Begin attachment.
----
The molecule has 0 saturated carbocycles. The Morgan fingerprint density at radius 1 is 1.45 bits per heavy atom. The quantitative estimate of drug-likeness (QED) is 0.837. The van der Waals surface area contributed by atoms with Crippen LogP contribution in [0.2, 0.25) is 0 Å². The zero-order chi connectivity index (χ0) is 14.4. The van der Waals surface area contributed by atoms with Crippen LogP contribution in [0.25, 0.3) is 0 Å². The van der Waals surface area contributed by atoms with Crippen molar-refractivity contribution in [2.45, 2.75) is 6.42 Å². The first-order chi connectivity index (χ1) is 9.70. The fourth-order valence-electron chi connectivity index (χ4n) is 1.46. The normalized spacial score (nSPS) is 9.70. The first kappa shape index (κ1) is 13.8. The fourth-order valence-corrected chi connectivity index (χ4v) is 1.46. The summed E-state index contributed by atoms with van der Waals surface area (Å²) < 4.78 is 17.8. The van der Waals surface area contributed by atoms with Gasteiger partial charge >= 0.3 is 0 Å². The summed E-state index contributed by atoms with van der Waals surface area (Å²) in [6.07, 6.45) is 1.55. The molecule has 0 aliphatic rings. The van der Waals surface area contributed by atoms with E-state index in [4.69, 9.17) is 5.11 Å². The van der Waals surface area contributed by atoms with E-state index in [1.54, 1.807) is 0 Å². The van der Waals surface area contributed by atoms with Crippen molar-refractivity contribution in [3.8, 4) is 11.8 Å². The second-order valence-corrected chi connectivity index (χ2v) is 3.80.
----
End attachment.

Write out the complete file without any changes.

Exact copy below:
The molecule has 0 saturated carbocycles. The Morgan fingerprint density at radius 1 is 1.45 bits per heavy atom. The quantitative estimate of drug-likeness (QED) is 0.837. The van der Waals surface area contributed by atoms with Crippen LogP contribution in [0.2, 0.25) is 0 Å². The zero-order chi connectivity index (χ0) is 14.4. The van der Waals surface area contributed by atoms with Crippen LogP contribution in [0.25, 0.3) is 0 Å². The van der Waals surface area contributed by atoms with Crippen molar-refractivity contribution in [2.45, 2.75) is 6.42 Å². The first-order chi connectivity index (χ1) is 9.70. The fourth-order valence-electron chi connectivity index (χ4n) is 1.46. The normalized spacial score (nSPS) is 9.70. The first kappa shape index (κ1) is 13.8. The fourth-order valence-corrected chi connectivity index (χ4v) is 1.46. The summed E-state index contributed by atoms with van der Waals surface area (Å²) < 4.78 is 17.8. The van der Waals surface area contributed by atoms with Gasteiger partial charge >= 0.3 is 0 Å². The summed E-state index contributed by atoms with van der Waals surface area (Å²) in [6.07, 6.45) is 1.55. The molecule has 0 aliphatic rings. The van der Waals surface area contributed by atoms with E-state index in [4.69, 9.17) is 5.11 Å². The van der Waals surface area contributed by atoms with E-state index in [1.54, 1.807) is 0 Å². The van der Waals surface area contributed by atoms with Crippen molar-refractivity contribution in [3.8, 4) is 11.8 Å². The second-order valence-corrected chi connectivity index (χ2v) is 3.80.